A different way

                                                                                 I hate injustice.  I have taught my students about the genocide in Rwanda & wept.  After sifting through endless hours of information on the Holocaust, I have been awoken by nightmares, the content so deeply etched in my psyche.  I passionately expound the atrocities of modern-day slavery and the HIV pandemic that is decimating Africa. These things need to be changed.

And yet, somehow, I’m also able to by an 8 dollar t-shirt, and not realize until much, much later that the majority of the cost for that purchase was not paid by me, but by some poor garment worker in China, India, or Malaysia. Disappointing.

My students are disappointed.  Disappointed in the world they are inheriting.  Disappointed that there are so many promises, so little being done.  Disappointed that the problems seem so large, and the options so few.  Many of them want to change the world; they hate injustice too.

And yet, social media allows for the possibility of change.  It allows, in ways not possible before, for the voices of my students to be heard, for like-minded people to band together to make a difference.   As Michael Wesch observes, correctly, the voices of the “heard” have been few, until now; their interests dominated by economics, not altruism.   It’s time for this to change.

Social media, allows for a plethora of voices to be heard, to make a difference.  This is something I’d like to teach my students how to do.  As Howard Rheingold states, “What forms of suffering could be alleviated if we knew more about cooperation?”

If you know people or organizations using social media to do social good, I’d love to hear about it.

About shelleywright

I love education & learning, which likely explains why I'm a teacher. My areas are ELA, Sr. sciences, and technology. My classroom is best described as a student-centred, tech embedded pbl/inquiry learning environment. Furthermore, I am Buck Institute for Education National Faculty member
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4 Responses to A different way

  1. Great to see another educator guided by social justice. Here are some thought I recently had that, I hope, relate your post. Check out the comments by Julia for some great insight.


    And Daraja is a project that is dear to my heart. Still trying to get socially networked.

    We are on Twitter @daraja and Facebook. Here is the blog: http://daraja-academy.org/

    Here is my connection to the project: http://intrepidflame.blogspot.com/search/label/Daraja

  2. Viplav Baxi says:

    Thanks for your heartfelt post. I am wondering if it is the use of social media and technology that “allows for the possibility of change”. I think the important stuff was done in getting your students to build an emotional, personal contact with pressing problems. They learnt to empathize, reflect and were stirred to some form of action. That is truly amazing. In my opinion, the possibility of change was triggered by your efforts first and foremost. Social media probably acted (or can act) as an information source and a propagation/amplification mechanism; maybe as one of the tools for the possible change. It is important in an increasingly connected world, but I would resist elevating it (or any technology/format) to the level of your effort and that of your students.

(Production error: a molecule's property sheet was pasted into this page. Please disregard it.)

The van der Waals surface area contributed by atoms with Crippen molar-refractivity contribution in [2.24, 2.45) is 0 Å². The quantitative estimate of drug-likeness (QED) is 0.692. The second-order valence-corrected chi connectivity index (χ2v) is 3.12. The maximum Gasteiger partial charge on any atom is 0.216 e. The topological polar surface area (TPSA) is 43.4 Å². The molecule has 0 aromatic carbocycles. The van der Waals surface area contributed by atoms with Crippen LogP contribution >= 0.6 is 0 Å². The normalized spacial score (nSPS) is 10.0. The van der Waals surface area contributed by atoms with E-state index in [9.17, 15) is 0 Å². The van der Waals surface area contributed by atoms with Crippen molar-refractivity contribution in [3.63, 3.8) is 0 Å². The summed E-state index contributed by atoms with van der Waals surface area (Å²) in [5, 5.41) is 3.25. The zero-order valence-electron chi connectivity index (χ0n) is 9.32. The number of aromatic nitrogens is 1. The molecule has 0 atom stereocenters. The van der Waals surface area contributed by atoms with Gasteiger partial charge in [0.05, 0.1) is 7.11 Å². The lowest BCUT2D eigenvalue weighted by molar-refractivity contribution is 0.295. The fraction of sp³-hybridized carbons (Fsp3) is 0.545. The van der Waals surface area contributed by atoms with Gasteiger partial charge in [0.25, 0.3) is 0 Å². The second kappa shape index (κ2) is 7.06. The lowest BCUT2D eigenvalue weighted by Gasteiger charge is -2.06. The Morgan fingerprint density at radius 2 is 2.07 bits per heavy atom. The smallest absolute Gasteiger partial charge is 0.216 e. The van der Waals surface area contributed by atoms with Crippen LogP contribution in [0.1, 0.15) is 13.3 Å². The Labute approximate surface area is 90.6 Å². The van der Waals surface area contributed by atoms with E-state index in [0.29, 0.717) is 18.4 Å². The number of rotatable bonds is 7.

3. olabakri says:

    I agree with you Shelley. It’s very difficult to see mistress and stand silent without doing anything. One could feel useless. For me an Arab I feel that regarding many issues that relate to my region such as Palestinian and Iraqi causes. I sometimes convince myself that I am doing my best by spreading the cause and letting people know of what is happening there because the truth is not known to many people.
    In some how I am right because media voice is louder than ever. Also, many people use these social net works to voice their concerns and make their voice heard. That’s what I am doing and many are doing thinking we are doing something and I think we are doing something even if it’s a Facebook status or a Youtube video!

  4. I too tackled the topic of Genocide with my grade 7/8 class last year. It was a long, dark, depressing journey that left my students emotionally exhausted. I remember them asking me “why do we have to learn about something that is so depressing?” My answer, unfortunately was “the world is depressing my dear, and you need to know now what you are faced with.” One of the questions that my students has was “why do we not hear very much about genocide?” They wanted to know why Durfur and Sudan are not head line news everyday. We talked about how in the 90’s when the genocide was taking place in Rwanda and I was in high school, I had no idea that it was happening. We then talked about how in our world we have instant access to information and through that access, ignorance is no longer an option. We taught them that by talking about these things, they do not go unnoticed and that knowledge is the most powerful tool for prevention. There are so many possibilities to gain knowledge now and we decided to create our own. We created the Milliken Genocide Project at http://millikengenocideproject.wikispaces.com/ that was designed to serve as a digital textbook that addressed specific topics pertaining to various genocides. We have so many options to have a voice, good job using them.

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